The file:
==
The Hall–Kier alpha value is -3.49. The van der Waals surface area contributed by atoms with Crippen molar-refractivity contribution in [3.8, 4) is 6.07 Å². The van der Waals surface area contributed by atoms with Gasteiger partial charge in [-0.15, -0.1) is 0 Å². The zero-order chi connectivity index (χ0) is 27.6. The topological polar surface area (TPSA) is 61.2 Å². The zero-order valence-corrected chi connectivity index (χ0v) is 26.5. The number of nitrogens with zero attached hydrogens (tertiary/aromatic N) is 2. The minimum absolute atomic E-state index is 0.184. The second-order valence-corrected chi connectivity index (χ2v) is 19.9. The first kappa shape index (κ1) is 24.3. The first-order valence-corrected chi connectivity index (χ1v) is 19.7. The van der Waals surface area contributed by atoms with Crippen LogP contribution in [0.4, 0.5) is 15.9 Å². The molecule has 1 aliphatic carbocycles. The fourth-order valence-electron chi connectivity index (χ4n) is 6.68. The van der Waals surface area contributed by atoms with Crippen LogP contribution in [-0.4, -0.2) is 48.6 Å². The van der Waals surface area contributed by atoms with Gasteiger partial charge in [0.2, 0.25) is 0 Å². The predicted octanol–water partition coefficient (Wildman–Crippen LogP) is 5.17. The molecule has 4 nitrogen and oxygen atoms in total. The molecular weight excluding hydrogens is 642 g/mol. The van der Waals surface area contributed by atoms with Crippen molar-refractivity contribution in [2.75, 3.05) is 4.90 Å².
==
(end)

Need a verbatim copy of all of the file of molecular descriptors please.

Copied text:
The Hall–Kier alpha value is -3.49. The van der Waals surface area contributed by atoms with Crippen molar-refractivity contribution in [3.8, 4) is 6.07 Å². The van der Waals surface area contributed by atoms with Gasteiger partial charge in [-0.15, -0.1) is 0 Å². The zero-order chi connectivity index (χ0) is 27.6. The topological polar surface area (TPSA) is 61.2 Å². The zero-order valence-corrected chi connectivity index (χ0v) is 26.5. The number of nitrogens with zero attached hydrogens (tertiary/aromatic N) is 2. The minimum absolute atomic E-state index is 0.184. The second-order valence-corrected chi connectivity index (χ2v) is 19.9. The first kappa shape index (κ1) is 24.3. The first-order valence-corrected chi connectivity index (χ1v) is 19.7. The van der Waals surface area contributed by atoms with Crippen LogP contribution in [0.4, 0.5) is 15.9 Å². The molecule has 1 aliphatic carbocycles. The fourth-order valence-electron chi connectivity index (χ4n) is 6.68. The van der Waals surface area contributed by atoms with Crippen LogP contribution in [-0.4, -0.2) is 48.6 Å². The van der Waals surface area contributed by atoms with Gasteiger partial charge in [0.2, 0.25) is 0 Å². The predicted octanol–water partition coefficient (Wildman–Crippen LogP) is 5.17. The molecule has 4 nitrogen and oxygen atoms in total. The molecular weight excluding hydrogens is 642 g/mol. The van der Waals surface area contributed by atoms with Crippen molar-refractivity contribution in [2.75, 3.05) is 4.90 Å².